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A Man of His Time
By Alan Sillitoe
OPEN ROAD INTEGRATED MEDIACopyright © 2004 Alan Sillitoe
All rights reserved.
A tin alarm clock shattering the first glimpse of daylight broke into Ernest Burton's dreamless sleep. At half-past five on May 2nd 1887 he strode to the mantelshelf in his nightshirt and turned the noise off so as not to wake his brother Edward in the same bed. The ironed striped shirt pulled over his head was followed by his second-best suit. Travelling in working clothes wasn't for him. Finished at the end of the day with the world of fire and iron in the forge, you threw off the leather apron and washed sweat away with strong carbolic to spruce up for the alehouse. Or you walked into the garden to get a whiff of fresh air and bent your back to do some weeding. But on a journey you must look your best.
He arranged the watch and chain into his waistcoat, synchronized to the minute by the church clock. Time meant little to a blacksmith. You started work at six and if trade was good didn't notice the hours till it got dark, but every minute away from the forge was for you to enjoy, not caring what the next hour would bring.
A sluice of the head from a bucket filled at the garden pump sharpened him further after last night in the White Hart supping a pint while talking to his mates and saying goodbye to the barmaid Mary Ann. He trawled fingers through short wet hair and, drying off, opened the curtains to let in light. At twenty-one, with his lines as a journeyman blacksmith, he was off to work for his brother George in South Wales, to get experience and earn his bread – as their father had said.
He'd been to Derby and Matlock, but now he was going to an unfamiliar place, and George who was eighteen years older had drilled him on how not to reach the wrong town by mistake. You had to go where the work was, blacksmiths being as common around here as houseflies in summer, but if the pay wasn't good where he was going he'd come back even if he had to walk, though if all went well, which he expected, it would be better than putting up with the snipe-nosed lot in this area whose horses he shoed, like that preachifying lickspittle Bayley who spent all his spare hours on church business. Once when I fixed his nag he threw sixpence at me for a tip, so I looked him straight in the eye and left it for the striker. I don't take tips, and only touch my cap to a personable woman.
In Wales I'll be working for George, and he doesn't stand for any cap-touching either. People who want their horses shod spout all the penny-pinching notions to save a farthing or two but make no bigger mistake because it isn't economy in the end. They'd come back a lot sooner if I didn't tackle the job my way. A badly shod horse is like a house with rotten foundations.
He took sticks from the warm oven to lay over last night's embers and, when flames stopped chasing each other up the chimney, put the kettle on. Stropping his razor till the water turned hot, he filled a mug for as careful a shave as could be without leaving nicks of blood. You never knew what handsome woman might be met with on your travels.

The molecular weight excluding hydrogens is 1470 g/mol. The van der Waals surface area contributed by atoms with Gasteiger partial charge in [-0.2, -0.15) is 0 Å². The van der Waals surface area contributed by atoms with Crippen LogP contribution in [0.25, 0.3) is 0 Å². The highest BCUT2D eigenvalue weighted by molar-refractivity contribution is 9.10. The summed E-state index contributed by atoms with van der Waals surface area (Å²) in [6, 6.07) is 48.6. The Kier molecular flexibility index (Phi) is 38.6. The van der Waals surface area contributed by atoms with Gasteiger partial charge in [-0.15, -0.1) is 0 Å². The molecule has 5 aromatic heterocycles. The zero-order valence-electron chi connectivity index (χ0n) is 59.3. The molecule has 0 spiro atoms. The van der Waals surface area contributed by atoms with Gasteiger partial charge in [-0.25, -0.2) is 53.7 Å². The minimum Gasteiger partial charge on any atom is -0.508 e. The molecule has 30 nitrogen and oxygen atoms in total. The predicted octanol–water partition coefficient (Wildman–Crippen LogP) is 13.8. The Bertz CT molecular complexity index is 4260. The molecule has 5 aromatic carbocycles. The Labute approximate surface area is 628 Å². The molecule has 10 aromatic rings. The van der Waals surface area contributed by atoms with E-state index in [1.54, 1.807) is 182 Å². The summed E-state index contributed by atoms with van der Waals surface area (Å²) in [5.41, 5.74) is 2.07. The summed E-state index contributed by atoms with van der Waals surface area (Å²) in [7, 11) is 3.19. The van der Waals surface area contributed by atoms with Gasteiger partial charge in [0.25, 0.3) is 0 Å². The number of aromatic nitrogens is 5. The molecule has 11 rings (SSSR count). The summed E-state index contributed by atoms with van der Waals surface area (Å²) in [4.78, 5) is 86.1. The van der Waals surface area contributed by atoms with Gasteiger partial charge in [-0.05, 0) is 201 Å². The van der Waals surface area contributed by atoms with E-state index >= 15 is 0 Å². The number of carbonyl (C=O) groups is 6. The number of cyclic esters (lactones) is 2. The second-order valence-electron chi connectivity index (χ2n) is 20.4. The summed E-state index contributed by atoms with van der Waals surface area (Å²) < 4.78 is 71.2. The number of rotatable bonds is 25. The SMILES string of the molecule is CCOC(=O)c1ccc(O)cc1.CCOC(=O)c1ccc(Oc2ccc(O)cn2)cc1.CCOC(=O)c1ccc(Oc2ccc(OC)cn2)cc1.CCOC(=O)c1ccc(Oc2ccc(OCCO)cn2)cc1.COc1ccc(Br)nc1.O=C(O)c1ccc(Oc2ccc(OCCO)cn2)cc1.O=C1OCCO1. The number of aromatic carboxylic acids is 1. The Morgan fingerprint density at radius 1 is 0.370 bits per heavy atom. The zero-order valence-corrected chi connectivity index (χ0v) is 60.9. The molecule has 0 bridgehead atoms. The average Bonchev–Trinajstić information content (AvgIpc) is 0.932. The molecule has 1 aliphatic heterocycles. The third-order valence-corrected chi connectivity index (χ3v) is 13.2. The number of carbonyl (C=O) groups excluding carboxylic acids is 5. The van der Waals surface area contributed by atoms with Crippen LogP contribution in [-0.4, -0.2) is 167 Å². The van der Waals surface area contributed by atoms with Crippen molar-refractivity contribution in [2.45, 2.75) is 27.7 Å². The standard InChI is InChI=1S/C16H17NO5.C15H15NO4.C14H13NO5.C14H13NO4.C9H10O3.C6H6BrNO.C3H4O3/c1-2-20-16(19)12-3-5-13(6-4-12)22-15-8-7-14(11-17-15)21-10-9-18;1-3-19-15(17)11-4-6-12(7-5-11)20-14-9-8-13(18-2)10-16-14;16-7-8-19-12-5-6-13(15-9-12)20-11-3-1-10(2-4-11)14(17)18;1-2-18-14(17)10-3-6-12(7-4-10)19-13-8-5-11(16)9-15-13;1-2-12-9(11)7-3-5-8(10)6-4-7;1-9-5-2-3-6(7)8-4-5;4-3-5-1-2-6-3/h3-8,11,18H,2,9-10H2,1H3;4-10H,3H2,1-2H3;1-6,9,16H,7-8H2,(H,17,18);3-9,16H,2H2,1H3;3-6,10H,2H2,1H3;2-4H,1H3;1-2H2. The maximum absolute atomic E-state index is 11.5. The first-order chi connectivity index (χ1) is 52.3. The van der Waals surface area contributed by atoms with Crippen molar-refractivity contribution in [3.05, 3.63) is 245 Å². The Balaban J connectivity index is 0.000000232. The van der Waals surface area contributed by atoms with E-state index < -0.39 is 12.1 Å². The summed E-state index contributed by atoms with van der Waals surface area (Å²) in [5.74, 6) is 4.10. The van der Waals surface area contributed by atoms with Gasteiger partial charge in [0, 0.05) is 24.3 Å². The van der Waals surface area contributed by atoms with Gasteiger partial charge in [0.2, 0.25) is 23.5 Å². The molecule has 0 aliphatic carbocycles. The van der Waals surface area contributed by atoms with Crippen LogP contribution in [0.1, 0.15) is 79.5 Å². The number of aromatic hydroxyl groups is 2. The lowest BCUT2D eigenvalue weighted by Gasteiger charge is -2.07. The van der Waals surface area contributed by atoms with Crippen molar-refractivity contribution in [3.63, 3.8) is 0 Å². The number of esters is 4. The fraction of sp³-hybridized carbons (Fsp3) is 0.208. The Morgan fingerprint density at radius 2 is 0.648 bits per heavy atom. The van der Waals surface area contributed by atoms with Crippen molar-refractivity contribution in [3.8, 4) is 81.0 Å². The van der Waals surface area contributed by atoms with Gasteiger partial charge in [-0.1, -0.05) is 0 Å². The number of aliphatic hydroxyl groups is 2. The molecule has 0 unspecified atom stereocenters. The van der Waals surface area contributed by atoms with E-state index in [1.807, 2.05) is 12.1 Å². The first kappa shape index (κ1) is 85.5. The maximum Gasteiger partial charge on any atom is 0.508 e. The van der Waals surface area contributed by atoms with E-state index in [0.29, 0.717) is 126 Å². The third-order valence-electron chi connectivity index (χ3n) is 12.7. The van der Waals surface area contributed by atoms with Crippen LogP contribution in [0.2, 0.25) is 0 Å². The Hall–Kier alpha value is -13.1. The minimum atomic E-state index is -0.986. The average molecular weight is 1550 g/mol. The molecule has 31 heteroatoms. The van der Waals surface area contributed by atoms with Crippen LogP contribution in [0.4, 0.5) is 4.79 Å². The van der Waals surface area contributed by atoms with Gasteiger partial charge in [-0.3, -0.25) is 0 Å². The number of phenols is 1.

A slice of pork fat over the piece of bread turned crisp at the heat. Normally it was a crust and a drop of water, before a proper breakfast in the forge at eight, but he was setting out on a journey, and didn't want to get famished.
He checked his bag of tools by the door: hammer, buffer, rasp, drawing-knife, long pliers – everything in place. George told him he didn't need to bring any. They were there already, he said, and they were a weight to carry. Well, George could think what he liked. You worked best with your own tools. You knew their balance. You kept them sharpened to your taste. They were always clean. And as for carrying them, what did you have arms for?
Ernest, at six-feet-five the tallest in the family, overlooked his father's balding head when he came down dressed for work. 'You must have been through those tools a dozen times already. They won't run away.'
Ernest tied the string. 'They wouldn't get far if they did.'
'Tell George when you see him he ought to send Sarah a bit more money.'
Ernest ignored him. You couldn't tell George anything.
'Did you hear me?'
He went through the other cloth bag to make sure of his best suit, spare shirts, razor, boots for walking out, a couple of ironed handkerchiefs, socks, a piece of towel, and some soap in an old tobacco tin. 'I did.'
'Tell him, then,' but knowing he would get no more words from such a stiffnecked son.
His mother came in, a shawl over her nightgown, long grey hair not yet pinned. 'You're off, Ernest?'
'I might as well be.'
He was her tenth child, and the youngest. 'I've put bread and cheese in your bag, and some eggs.'
'So I noticed.'
'You'll spoil him,' his father said.
'No, I won't. He'll not go hungry. It's a long way.'
'A couple of hundred miles, bar an inch or two, so George said.' Ernest smiled. 'I'll be all right, Mother. I expect I'll be back in six months.'
He might meet a girl and marry, stay away for good. Or there'd be an accident and he'd get killed. Or he'd catch a disease and die. Things happened to a young man of twenty-one. You could tell what she was thinking. 'If you meet a nice girl who can write, ask her to send a letter and let me know how you are.'
A cold idea: if he found a girl it wouldn't matter whether or not she could read and write. That wasn't what he'd want her for.
'Do you have enough handkerchiefs and shirts?'
'All I'm likely to.'
She poured tea for his father, then for herself. 'We should have sent you to the Board School. I always knew you'd have to go away.'